Sunday, April 6, 2014

Operational Efficiency #6: Won't we save $500K by closing a school?

Over the next couple of days, you very well may hear ICCSD administrators or school board directors assert that it will take $500,000 to operate our new elementary schools beyond the instructional costs. This figure is based on the projected salary of a principal, librarian, guidance counselor, building secretary, media secretary, custodian care, and utilities cost. The estimated new cost to the district is around a half a million dollars. The way that this figure ought to be used is to address the inefficiencies of our new schools when they come online (see my earlier post comparing our smallest schools to our newest, bigger school for some evidence of this fact). That is, since they will likely hamper our ability to be more operationally efficient in the short-term, it is a good idea to accumulate some unspent spending authority sufficient to, at least, cover the new cost to the district of operating a new elementary school.

As I mentioned last post, spending authority is the amount the district is allowed to spend in a given year. If the district does not spend the full amount, they are allowed to carry over the difference between their total spending authority and how much they actually spent as a one-time rainy-day type fund. We will need those extra funds when our new schools come online, and it is a good idea to prepare for it in the coming year(s).

Some, however, go well beyond this use of the $500K figure. They argue that, since each elementary school costs approximately $500K to operate beyond instructional costs, that we'd save $500K just by closing schools and consolidating those students into other school. I have heard this argument used by school board directors and local citizens, but it simply doesn't bear up under scrutiny.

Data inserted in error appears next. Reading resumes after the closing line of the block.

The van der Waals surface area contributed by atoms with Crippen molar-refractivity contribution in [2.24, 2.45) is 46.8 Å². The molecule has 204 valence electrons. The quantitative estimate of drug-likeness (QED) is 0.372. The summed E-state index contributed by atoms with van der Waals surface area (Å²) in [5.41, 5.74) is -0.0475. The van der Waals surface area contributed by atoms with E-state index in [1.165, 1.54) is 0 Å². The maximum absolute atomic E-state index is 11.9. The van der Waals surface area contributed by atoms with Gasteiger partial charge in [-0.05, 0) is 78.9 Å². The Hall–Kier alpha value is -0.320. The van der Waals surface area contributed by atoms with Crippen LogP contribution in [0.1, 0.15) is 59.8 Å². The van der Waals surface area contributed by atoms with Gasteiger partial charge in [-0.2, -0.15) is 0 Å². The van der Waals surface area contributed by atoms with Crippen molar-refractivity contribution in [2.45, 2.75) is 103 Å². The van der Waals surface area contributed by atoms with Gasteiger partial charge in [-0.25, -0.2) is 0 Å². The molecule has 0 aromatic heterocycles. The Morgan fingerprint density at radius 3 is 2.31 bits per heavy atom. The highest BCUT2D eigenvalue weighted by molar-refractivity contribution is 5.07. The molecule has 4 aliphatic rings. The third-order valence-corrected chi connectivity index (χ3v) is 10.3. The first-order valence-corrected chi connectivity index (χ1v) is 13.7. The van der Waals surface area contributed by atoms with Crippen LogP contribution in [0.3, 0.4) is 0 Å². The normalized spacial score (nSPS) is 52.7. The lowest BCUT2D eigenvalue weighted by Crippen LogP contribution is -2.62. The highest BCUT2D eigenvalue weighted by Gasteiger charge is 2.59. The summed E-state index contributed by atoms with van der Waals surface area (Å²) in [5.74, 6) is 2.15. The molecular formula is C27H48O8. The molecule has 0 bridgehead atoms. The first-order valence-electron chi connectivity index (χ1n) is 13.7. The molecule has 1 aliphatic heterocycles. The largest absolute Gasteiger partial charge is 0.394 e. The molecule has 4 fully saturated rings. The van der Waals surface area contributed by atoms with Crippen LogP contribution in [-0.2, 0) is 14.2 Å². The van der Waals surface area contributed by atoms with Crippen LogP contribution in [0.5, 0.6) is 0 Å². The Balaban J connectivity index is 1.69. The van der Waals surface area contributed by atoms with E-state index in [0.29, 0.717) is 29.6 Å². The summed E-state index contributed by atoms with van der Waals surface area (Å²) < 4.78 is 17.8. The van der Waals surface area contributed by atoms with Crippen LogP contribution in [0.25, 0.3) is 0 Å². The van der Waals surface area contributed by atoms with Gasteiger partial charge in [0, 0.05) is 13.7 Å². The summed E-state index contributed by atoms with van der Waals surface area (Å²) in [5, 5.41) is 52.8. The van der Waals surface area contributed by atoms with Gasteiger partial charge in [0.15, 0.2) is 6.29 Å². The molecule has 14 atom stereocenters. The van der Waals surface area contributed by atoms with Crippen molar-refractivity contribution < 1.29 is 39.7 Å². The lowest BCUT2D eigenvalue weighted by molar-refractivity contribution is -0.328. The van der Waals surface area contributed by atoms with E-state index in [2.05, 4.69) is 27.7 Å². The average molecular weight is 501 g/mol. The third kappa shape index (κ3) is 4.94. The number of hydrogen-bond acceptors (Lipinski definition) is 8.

I've heard that argument applied to Hills. It is said that if we just closed Hills and moved those students to another school that we'd save $500K. Unfortunately, Hills has only $250K that it spends on non-instructional expenses. Some of those -- media, custodial care, and utilities costs -- would likely be needed at other schools to accommodates those students were Hills closed. With regard to Hills, the $500K figure is actually more like $200K. 

What about another school? The $500K figure has been tossed out with regard to Hoover's planned closure too. In fact, the operational cost saving was presented as one of the justifications for closing Hoover. But the figure doesn't apply to Hoover either. In order to show this with the 2012-2013 data, I assumed that the 364 Hoover students were distributed to the surrounding schools -- 100 to Longfellow, 100 to Lemme, 100 to Lucas, and 64 to Mann. Doing this would save the district money on by eliminating the need for Hoover's administration and most of its media services (staff) but it probably wouldn't significantly affect utilities or custodial costs. The bigger schools that would be needed to accommodate the Hoover students would probably make utility and custodial costs a wash. Under this scenario, I examined how much the district would probably save. The total amount spent on administration and media services at Hoover in 2012-2013 was approximately $275K. So, one might think that the district could save that much by closing Hoover, but that wouldn't quite be accurate either since Hoover is significantly better in terms of operational efficiency than 3 of the 4 schools that its students would be moved to (Longfellow is the exception). Thus, by my calculations and assuming that every Hoover student was moved to one of these other schools, the district would save approximately $191K. Of course, if a few students opted to switch to another neighboring district (e.g., West Branch), a private school, or home school because of the change, then the amount saved goes down even more. 

So, to make a long story short: use the $500K figure the way it was intended. It doesn't tell us how much we'd save by closing a school. It tells us what we need to save to pay for our (likely to be inefficient in the short-term) new schools.


Prior Posts in the Series:

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